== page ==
boldness or determination in facing great danger, especially in battle; heroic courage; bravery: a medal for valor.
Also, especially British, valour.

1350–1400; Middle English valo(u)r < Anglo-French; Middle French valeur < Late Latin valōr-, stem of valor worth, equivalent to Latin val(ēre) to be of worth + -or -or1

intrepidity, spirit. See courage.

cowardice. Unabridged
Based on the Random House Dictionary, © Random House, Inc. 2014.
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World English Dictionary
valour or valor (ˈvælə)
courage or bravery, esp in battle
[C15: from Late Latin valor, from valēre to be strong]
valor or valor
[C15: from Late Latin valor, from valēre to be strong]
'valorous or valor
'valorously or valor

Collins English Dictionary - Complete & Unabridged 10th Edition
2009 © William Collins Sons & Co. Ltd. 1979, 1986 © HarperCollins
Publishers 1998, 2000, 2003, 2005, 2006, 2007, 2009
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Word Origin & History

c.1300, "value, worth," from O.Fr. valour "strength, value, valor," from L.L. valorem (nom. valor) "value, worth," from stem of L. valere "be worth, be strong" (see valiant). The meaning "courage" is first recorded 1581, from It. valore, from the same L.L. word. (The M.E.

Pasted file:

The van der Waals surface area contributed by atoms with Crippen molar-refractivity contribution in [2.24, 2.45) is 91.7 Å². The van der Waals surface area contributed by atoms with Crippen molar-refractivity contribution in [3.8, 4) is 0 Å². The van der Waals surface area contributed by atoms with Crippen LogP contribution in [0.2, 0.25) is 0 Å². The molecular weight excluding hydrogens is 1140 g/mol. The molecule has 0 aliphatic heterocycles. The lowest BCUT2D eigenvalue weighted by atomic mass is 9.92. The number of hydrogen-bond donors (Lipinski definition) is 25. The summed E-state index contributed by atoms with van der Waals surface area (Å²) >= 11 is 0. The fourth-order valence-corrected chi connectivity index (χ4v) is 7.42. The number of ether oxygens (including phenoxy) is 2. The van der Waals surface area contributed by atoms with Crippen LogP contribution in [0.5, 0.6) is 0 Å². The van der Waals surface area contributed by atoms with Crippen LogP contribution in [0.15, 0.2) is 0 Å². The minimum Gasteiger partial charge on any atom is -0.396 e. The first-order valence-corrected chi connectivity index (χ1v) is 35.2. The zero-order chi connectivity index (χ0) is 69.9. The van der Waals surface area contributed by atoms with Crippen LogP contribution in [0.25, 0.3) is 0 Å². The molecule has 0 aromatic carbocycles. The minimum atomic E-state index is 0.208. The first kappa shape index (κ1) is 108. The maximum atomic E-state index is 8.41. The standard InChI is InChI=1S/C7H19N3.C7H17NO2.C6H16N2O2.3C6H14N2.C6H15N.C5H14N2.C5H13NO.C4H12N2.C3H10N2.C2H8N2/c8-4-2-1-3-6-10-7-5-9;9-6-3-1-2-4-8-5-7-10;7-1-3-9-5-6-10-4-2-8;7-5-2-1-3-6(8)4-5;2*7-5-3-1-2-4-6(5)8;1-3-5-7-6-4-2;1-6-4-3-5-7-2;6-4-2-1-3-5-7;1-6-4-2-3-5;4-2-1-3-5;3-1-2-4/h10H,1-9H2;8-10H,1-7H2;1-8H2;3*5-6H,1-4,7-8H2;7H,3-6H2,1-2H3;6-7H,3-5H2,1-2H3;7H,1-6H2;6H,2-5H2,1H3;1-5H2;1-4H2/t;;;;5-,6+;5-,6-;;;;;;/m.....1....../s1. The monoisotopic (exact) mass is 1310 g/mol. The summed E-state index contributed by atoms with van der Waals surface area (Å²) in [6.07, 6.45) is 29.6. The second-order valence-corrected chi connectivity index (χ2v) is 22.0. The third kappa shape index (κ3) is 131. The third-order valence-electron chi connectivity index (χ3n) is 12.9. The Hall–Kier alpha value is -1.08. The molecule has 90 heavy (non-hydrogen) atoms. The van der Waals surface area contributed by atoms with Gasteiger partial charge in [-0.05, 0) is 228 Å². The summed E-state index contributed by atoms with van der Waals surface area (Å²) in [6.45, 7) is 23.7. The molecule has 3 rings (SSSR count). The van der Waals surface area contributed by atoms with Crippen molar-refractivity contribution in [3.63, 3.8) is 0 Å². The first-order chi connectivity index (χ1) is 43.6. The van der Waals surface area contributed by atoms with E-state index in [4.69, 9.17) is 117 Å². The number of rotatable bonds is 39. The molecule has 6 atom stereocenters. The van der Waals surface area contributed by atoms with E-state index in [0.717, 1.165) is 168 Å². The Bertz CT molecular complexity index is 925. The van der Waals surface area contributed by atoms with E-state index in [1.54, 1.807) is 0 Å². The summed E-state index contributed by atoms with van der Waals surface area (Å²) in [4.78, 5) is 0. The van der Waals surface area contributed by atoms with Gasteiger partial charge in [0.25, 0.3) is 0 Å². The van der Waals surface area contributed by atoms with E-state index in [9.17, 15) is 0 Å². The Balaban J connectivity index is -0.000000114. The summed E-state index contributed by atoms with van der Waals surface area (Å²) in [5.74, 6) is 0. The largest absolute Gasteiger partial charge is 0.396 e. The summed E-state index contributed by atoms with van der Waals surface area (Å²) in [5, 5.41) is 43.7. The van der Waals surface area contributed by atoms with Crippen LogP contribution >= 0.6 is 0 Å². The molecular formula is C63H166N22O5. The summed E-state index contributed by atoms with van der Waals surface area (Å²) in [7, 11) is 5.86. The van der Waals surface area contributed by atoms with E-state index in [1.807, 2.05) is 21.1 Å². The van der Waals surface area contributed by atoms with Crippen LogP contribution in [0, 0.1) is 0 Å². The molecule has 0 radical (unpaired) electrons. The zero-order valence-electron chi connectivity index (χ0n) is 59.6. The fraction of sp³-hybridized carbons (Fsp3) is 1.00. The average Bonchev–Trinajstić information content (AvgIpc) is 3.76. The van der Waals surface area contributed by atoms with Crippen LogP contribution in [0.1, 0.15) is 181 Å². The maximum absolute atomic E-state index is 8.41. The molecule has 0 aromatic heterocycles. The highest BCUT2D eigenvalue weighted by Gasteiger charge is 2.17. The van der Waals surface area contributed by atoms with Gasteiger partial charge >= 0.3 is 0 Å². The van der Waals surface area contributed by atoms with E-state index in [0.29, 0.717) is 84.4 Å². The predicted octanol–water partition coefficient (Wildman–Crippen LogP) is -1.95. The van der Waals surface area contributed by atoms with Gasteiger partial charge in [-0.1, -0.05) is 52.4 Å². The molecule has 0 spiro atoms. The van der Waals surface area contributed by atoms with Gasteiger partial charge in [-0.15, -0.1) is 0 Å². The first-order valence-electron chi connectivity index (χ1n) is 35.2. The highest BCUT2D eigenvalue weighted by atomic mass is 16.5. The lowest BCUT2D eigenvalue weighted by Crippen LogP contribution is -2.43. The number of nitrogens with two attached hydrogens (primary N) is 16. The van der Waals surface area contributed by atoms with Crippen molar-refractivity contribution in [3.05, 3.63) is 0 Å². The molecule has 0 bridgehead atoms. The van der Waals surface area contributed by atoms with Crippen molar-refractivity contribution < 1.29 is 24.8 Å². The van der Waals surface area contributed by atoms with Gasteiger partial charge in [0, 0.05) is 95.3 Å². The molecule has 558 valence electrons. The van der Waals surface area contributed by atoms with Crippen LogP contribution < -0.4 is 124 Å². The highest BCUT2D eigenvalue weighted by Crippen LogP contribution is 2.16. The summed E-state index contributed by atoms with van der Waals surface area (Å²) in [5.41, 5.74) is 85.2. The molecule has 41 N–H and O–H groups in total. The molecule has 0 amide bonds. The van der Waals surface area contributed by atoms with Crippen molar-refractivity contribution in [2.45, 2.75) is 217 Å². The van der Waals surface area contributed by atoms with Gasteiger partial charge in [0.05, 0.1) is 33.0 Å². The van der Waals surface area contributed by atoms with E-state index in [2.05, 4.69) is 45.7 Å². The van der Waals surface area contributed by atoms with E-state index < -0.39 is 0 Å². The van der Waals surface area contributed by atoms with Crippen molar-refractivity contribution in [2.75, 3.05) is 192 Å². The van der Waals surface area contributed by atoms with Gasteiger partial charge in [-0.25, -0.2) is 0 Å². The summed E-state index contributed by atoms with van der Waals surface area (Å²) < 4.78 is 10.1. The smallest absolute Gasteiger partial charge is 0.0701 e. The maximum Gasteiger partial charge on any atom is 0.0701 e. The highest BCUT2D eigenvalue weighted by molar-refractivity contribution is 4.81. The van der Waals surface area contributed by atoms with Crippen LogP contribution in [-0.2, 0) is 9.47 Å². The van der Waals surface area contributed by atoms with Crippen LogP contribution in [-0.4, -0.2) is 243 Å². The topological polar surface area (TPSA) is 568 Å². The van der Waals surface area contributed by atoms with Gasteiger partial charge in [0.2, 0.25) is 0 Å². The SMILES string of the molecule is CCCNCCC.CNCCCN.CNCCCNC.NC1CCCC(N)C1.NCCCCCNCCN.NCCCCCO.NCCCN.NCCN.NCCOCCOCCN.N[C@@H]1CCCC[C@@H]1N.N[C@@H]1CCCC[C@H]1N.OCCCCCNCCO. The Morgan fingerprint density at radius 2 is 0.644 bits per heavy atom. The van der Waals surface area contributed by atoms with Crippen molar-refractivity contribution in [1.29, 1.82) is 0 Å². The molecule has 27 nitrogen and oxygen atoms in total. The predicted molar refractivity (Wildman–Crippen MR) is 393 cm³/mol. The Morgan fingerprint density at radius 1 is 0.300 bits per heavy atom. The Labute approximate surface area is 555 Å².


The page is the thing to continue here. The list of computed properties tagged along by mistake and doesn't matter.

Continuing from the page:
word also had a sense of "worth or worthiness in respect of manly qualities").
Online Etymology Dictionary, © 2010 Douglas Harper
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American Heritage
Idioms & Phrases


see discretion is the better part of valor.

The American Heritage® Dictionary of Idioms by Christine Ammer.
Copyright © 1997. Published by Houghton Mifflin.
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Example sentences
They paid unabashed homage to anyone who displayed valor.
As military technology becomes more and more advanced, there is less room for
  valor on the battlefield.
They dedicated monuments to their valor on spots where they fought.
The winning gladiator collected prizes that might include a palm of victory,
  cash and a crown for special valor.
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